On of my favourite all-time pieces is Rachmaninoff’s Opus 37, Всенощное бдение, Vsenoshchnoe bdenie, or “All-Night Vigil”. It is useful to know that this is very often just called “Vespers”, but purists get annoyed by this.

If you can get a chance to hear this live, then jump at it.  It is all voice, all vocal or choral or a cappella. It is not Gregorian Chanting in ancient and cavernous monasteries; it was written in a  fortnight in 1915 to raise funds for the war effort, and despite being a big hit, it was banned along with all religious music by the second of the three Russian Revolutions. It is modern and fresh — but still religious.

If you like Samuel Barber, you will most likely enjoy All-Night Vigil.  If, like me, you enjoy all choral music, from Eric Whitacre to Handel’s “Messiah”, you will perhaps appreciate the importance and sheer beauty of the work.

The recording I have seems to have become unavailable; I cannot track it down.  It is by the Tambov Chamber Choir under the artistic direction of Professor Vladimir Kozlyakov — who conducted my recording from 2003. Rachmaninoff was from Tambov, and the choir was started in 1993 by lecturers and students past and present at Derzhavin (Tambov State) University. The last track (#15) is actually a piano piece played by P. Kushnir — Variations On A Theme Of Corelli opus 42. The other 14 tracks are in Westernised Russian, but it doesn’t really matter terribly much whether “Bogorodice Devo, raduisya” means “Hail, Virgin, Mother of God” or not, I do wonder what happened to track 15 (according to YouTube it is “Troparion – Hail, Theotokos”, which Amazon has as “Hymn to the Mother of God”)! It’s pretty difficult looking for stuff when the Conductor might be spelled V. Kozlyakov or W. Kozlyakoff (and variations), Rachmaninoff can be Rachmaninov, Sergei, Sergey, and The All-Night Vigil can be Vespers! Tough One.  Luckily the music — when you find it — is wonderful trance-chill stuff.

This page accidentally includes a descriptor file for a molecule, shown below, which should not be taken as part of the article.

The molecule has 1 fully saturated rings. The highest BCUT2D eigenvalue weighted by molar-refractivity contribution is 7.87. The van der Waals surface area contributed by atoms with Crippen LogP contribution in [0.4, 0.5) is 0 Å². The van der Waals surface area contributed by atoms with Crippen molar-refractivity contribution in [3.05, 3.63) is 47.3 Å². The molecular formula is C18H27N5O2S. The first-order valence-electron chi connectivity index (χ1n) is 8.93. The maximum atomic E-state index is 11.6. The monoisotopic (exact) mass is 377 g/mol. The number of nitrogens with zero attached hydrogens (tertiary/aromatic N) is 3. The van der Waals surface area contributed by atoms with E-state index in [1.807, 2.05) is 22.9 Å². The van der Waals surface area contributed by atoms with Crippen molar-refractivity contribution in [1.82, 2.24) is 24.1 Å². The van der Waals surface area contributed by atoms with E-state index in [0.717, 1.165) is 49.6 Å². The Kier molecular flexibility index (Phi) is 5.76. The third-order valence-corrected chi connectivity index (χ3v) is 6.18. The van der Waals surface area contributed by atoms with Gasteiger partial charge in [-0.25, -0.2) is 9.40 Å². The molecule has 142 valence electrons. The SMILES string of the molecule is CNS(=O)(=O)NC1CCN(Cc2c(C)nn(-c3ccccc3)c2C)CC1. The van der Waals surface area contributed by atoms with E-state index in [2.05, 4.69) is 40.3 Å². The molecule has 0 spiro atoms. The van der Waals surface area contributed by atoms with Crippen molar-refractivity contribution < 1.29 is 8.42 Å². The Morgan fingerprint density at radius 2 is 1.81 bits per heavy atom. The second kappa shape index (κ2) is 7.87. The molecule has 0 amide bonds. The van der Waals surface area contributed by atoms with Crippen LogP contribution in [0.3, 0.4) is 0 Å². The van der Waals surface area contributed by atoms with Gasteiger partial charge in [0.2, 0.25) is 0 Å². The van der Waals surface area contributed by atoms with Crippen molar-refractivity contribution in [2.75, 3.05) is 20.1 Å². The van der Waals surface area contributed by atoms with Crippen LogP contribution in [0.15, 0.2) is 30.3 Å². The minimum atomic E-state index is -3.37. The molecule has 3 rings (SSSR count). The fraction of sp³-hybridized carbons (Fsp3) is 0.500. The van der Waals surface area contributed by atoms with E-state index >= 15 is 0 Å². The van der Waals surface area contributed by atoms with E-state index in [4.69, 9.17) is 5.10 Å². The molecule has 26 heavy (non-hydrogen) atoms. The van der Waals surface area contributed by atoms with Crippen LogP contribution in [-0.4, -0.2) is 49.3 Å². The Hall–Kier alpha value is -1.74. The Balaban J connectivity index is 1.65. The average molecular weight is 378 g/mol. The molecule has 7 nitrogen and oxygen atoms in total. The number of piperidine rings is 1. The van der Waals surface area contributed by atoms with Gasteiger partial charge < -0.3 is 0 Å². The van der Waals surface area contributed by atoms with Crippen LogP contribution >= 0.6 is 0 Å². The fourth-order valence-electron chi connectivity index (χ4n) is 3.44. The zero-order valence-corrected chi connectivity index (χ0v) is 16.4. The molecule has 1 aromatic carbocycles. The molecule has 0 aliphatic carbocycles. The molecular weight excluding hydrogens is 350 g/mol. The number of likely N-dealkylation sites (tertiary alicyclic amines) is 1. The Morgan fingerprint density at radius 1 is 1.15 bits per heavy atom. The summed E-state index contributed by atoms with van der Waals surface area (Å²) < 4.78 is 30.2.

Whatever version you get, it is perfect for Christmas mood making!

M ER Y       C RS M A S


3 Responses to “ALL-NIGHT VIGIL”

  1. davedevine Says:

    01 – Приидите, поклонимся | Come, let us worship
    02 – Благослови, душе моя Господа | Bless the Lord, o my soul
    03 – Блажен муж | Blessed is the man
    04 – Свете Тихий | Gentle Light
    05 – Ныне отпущаеши | Now lettest thou Depart
    06 – Богородице Дево, радуйся | Theotokos Virgin, rejoice
    07 – Шестопсалмие | Six Psalms
    08 – Хвалите имя Господне | Praise the Name of the Lord (Ps. 134-135)
    09 – Благословен Еси, Господи | Blessed art Thou, O Lord
    10 – Воскресение Христово видевше | Having beheld the Resurrection of Christ
    11 -Величит душа моя Господа | My soul magnifies the Lord
    12 – Славословие великое | Greater Doxology (Znamenny Chant)
    13 – Днесь’ спасение (тропарь’) | Troparion – Today salvation is come
    14 – Взбранной воеводе | To Thee the Champion governor

    • Christian A Says:

      Just two quick notes: Section 13 and 14 of the 15-section “All-Night Vigil” are based on the same Troparion melody. On this album, they opted to only record 13 and skip 14 (listed variously as Voskres Iz Groba / Christ is Risen from the Grave / Troparia of the Resurrection / When Thou O Lord Hadst Arisen). So track 14 on the album is actually part 15 of the sheet music: “Vzbrannoy Voyevode”, sometimes called “Hymn to the Mother of God”, though a more literal translation is something like “Thee the Champion Governor”.

      Generally speaking, the sound quality is very good for a live university album, and the basses can growl along on the low Cs and Bbs with the best of them. On some sections (eg 2 and 11), Kozlyakov races through at nearly double the tempo of traditional recordings, which was jarring at first, but now I kind of like.

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